Never got around to sewing it on anything, and never got around to throwing it out either. It was in a box with some of my books and when I opened the bookstore it wound up as a shelf-top doodad – a reminder of the Three Days of Peace and Music that wrapped up 46 years ago today.

Next to the Woodstock patch I have another with a slightly more local sentiment, although it is likely becoming obscure. It has been ten years this summer since KRMG’s John Erling signed off for the last time. His twenty-nine years at AM-740 was nearly a decade longer than my entire broadcasting career.


Erling was a fixture by the time I found a spot in Tulsa’s morning drive radio, and it was an era of spoofs and gags and general zaniness. (Zany was a word we used –sparingly- back then.) I don’t remember who it was, but some morning deejay was tossing money along Riverside Drive during rush hour. The pranks calls were going out on KMOD.

And John Erling was encouraging tourists and locals alike to Ski the Tulsa Mountains.

His regular listeners were likely in on the joke, but no telling how many others were surprised that they had never seen the ski lifts or snow caps. Or the mountains themselves, come to think of it.

I remember seeing the phrase on bumper stickers around town, a tribute to the influence of a man behind a microphone whose followers knew exactly what it was about, without mentioning his name or his radio station’s call letters.

Am I way off, thinking that there were Glory Days of Radio, and Music?

No mountains here, but you can Skate the Rose District – and Chef Dustin and I will be serving it up at lunchtime, so…

Come visit!


Booksellers & Irish Bistro

Walking the Rose. Lofty views.

He walked to work every day. Maybe it wasn’t as unusual back then as it is today. But Grandpa Ray lived close to the Palace News and was probably halfway there in the time it would have taken to get the car started. I’ve thought more than once how convenient it would be to live in a Rose District loft and just hoof it over to the store.


They’ve finished the Lofts at 222, the new living space above Andolini’s, and contrary to rumors that all the apartments had been leased – the agent who dropped off some brochures indicated there are several still available. I was surprised at the reasonable base rent amount for what I’d heard described as upscale lofts. Maybe I could sell the Firebird and its related expenses and become a walk-to-work-er.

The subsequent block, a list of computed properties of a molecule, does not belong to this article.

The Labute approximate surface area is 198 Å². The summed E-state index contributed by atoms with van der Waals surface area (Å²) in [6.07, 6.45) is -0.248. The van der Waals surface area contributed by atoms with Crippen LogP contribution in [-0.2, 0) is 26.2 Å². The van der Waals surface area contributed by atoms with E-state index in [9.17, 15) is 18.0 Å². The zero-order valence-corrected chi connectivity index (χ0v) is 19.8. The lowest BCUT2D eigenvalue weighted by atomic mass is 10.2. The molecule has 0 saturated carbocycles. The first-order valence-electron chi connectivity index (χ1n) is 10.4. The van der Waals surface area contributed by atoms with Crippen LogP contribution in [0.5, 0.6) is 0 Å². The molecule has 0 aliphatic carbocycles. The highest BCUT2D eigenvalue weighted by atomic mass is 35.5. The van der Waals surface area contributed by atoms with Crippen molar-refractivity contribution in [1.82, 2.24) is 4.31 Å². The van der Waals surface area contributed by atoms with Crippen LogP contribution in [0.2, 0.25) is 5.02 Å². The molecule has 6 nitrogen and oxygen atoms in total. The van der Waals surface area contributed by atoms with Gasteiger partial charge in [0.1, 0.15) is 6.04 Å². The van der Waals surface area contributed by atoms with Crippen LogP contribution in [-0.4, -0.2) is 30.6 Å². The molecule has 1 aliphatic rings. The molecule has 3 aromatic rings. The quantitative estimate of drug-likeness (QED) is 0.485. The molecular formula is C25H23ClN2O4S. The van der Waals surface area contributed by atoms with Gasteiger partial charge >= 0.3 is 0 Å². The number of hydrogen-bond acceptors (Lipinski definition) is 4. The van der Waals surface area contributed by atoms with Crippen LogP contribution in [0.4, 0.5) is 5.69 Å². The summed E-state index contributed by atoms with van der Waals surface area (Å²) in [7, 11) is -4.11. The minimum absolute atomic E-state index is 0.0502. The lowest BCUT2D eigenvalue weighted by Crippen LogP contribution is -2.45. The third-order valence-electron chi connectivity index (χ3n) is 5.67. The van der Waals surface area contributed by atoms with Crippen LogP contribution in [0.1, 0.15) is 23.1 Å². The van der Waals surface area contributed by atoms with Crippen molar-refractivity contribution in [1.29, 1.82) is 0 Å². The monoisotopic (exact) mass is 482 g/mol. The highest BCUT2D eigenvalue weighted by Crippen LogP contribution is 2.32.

Of course, with a weakness for pizza I’d have a tough time with the pies cooking right downstairs.

They’ve got the name on the exterior, at last, and the big now-hiring banner must be an indication that the opening of the restaurant is at hand. I’ve heard September, which is closer than we realize, the way the time races by.


2015 is more than half-way gone (and I haven’t seen a single Christmas ad yet!) and we’ve already had a hint of some fall-like morning temperatures. No doubt there are plenty more steamy days left, and White Linen Night in the Rose District will give everyone a chance to browse the shops in the cooler evening hours this Saturday.

We’ve had folks eating lunch on the sidewalk this week. (They were actually sitting at the table out there, rather than eating on the sidewalk… Where’s the editor, anyway?) And despite – or maybe because of – the rush for back-to-school readiness, Chef Dustin and I have been hopping at lunchtime.

I look at Grandpa Ray in that old WWII era picture and wonder what he would think about his grandson and great-grandson serving up food and drink like he’s doing there. His place in Parsons, Kansas was very similar to what we have here in the Rose District. (Well, I suppose we do have a little more room to spread out here… everyone looks a little jammed up in the photo.) He sold sandwiches and a cold beer or two. Magazines and what not.



I remember the cigar box as the crayon-and-pencil-holding carry all back in elementary school. Every time that box was opened, I got a blast of Roi-Tan or King Edward. Carrying crayons in a tobacco-product box is probably not politically correct these days, and Grandpa Ray certainly wouldn’t get away with chomping on his cee-gar at the beer tap.

We’ve got Blue Moon on our tap here at the shop, along with a Shiner Bock. Fresh-brewed tea. Soft drinks. And some tasty lunchtime fare.

Come visit!


Booksellers & Irish Bistro
Rose District
122 South Main St. Broken Arrow, OK!